A Brief Look at the Life of Betty Shabazz

Betty Shabazz at the Black Alumnae Conference 1983

Betty Shabazz (left) at the Black Alumnae Conference in 1983. Photo courtesy of Mount Holyoke Archives and Special Collections

In 1980 the Mount Holyoke Association of Pan-African Unity renamed its cultural center on campus for Betty Shabazz. She spoke at its dedication and three years later visited the campus again for the Black Alumnae Conference. Many details of Shabazz’s life are unknow. What follows is a brief look at the experiences that led her to become one of America’s most unsung civil rights activists.

Betty Dean Sanders was born to young, unmarried parents in the mid-1930s, likely in Detroit, Michigan. Her exact birthplace and birthdate are uncertain, as her original birth records have been lost and other documents vary in their details.

She spent her early years in Detroit and Pinehurst, Georgia, in the care of her mother and grandmother until the latter’s death when Betty was six. By age nine, while living in Detroit with her mother, she started visiting a nearby shoe store owned by Helen and Lorenzo Malloy. A few years later, the Malloys took in Betty and raised her as their own.

Helen Malloy was a member of the Housewives League of Detroit and organized boycotts of stores that discriminated against African Americans, yet Shabazz’s upbringing did not involve discussions of racism. She wrote later: “Race relations were not discussed and it was hoped that by denying the existence of race problems, the problems would go away. Anyone who openly discussed race relations was quickly viewed as a ‘troublemaker.’”

In 1952 the Malloys, who deeply valued education, took up a collection at their church to help send Betty to the historically black college Tuskegee Institute (now Tuskegee University) in Alabama. Off campus she suffered the extreme racism of the Jim Crow South, and, because of this, moved—against the Malloys’ wishes—to New York to pursue a nursing degree at the Brooklyn State College School of Nursing. Betty continued to experience racism, and she was profoundly affected by it.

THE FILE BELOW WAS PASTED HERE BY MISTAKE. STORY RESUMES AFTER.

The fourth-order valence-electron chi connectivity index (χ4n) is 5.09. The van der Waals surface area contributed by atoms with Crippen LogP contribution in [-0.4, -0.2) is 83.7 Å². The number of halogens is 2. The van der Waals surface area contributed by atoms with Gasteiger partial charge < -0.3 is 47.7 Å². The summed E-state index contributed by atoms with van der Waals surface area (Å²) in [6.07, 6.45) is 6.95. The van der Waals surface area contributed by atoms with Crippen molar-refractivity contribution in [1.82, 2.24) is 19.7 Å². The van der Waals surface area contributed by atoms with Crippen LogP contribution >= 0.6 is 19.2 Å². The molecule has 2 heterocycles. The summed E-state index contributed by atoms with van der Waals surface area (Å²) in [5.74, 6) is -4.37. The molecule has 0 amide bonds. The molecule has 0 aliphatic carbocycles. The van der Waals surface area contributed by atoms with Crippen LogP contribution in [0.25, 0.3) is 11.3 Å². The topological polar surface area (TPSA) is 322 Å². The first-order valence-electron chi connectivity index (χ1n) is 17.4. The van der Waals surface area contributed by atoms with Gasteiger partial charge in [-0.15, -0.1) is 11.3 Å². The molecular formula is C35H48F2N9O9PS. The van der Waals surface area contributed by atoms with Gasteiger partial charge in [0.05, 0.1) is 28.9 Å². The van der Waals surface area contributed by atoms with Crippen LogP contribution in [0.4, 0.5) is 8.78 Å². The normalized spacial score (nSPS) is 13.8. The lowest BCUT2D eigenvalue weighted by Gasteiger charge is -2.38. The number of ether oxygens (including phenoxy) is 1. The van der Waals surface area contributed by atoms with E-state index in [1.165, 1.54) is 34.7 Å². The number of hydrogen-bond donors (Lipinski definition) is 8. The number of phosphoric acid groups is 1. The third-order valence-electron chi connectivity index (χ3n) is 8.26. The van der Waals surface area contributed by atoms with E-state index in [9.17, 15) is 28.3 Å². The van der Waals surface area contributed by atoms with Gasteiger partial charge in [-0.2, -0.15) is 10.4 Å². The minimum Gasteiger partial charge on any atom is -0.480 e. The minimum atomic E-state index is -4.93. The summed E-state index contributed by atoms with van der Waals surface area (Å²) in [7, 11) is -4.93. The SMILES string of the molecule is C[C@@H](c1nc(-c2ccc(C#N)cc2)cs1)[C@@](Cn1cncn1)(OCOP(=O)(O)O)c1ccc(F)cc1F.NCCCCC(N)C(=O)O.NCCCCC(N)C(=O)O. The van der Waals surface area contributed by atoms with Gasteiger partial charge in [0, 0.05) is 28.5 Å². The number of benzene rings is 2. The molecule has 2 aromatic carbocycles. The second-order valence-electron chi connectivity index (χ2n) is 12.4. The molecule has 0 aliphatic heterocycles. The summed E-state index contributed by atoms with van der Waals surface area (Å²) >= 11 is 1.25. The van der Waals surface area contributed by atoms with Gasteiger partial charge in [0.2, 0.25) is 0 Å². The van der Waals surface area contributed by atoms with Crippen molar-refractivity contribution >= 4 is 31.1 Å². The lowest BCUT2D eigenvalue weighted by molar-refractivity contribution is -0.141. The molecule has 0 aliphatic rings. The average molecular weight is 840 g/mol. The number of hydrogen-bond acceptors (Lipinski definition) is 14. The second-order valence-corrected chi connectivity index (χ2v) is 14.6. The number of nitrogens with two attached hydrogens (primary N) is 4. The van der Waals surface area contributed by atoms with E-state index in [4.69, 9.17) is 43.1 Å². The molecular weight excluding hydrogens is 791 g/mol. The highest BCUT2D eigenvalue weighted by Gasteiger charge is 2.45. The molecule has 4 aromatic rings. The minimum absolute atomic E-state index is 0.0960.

A fellow nurse’s aide invited Betty to a dinner party at the Nation of Islam temple in Harlem, where she met its minister, Malcolm X. In an interview in 1990, Betty said, “I really had a lot of pent-up anxiety about my experiences in the South, and Malcolm reassured me that it was understandable how I felt.” Betty began attending services a the temple, and by 1956 she converted and changed her surname to “X” along with the other followers, as it stood for the African ancestors they would never know.

Malcolm and Betty married in 1958. Six years later, they left the Nation of Islam and became Sunni Muslims. Malcolm soon completed a pilgrimage to Mecca after which he changed his name to El-Hajj El-Shabazz. Betty adopted the same surname.

While pregnant with twin girls in 1965, she and Malcolm’s four other daughters visited the Manhattan Audubon Ballroom to watch him deliver a lecture. There, they witnessed his assassination by members of the Nation of Islam.

Following his murder, Betty largely spent her energy raising her children, but she made public appearances around Malcolm’s birthday and the anniversary of his death. Her speeches kept her husband’s legacy alive and gave the opportunity to advocate for the causes most important to her: education and health care for African Americans and issues facing women and children.

Betty went on to obtain three more degrees, including a doctorate of education administration from the University of Massachusetts, Amherst. In 1976 she began working as an associate professor of health sciences at Medgar Evers College in Brooklyn, at the time a college of students who were ninety percent black and predominantly working class. She was promoted to director of institutional advancement and public affairs in 1980, the same year the College rededicated its campus cultural center in her honor.

Betty Shabazz died on June 23, 1997, from injuries she sustained in a house fire set by her youngest grandson, Malcolm.

—By Anne Pinkerton and Nicole Villacres ’18

Read about the Betty Shabazz Cultural House

 

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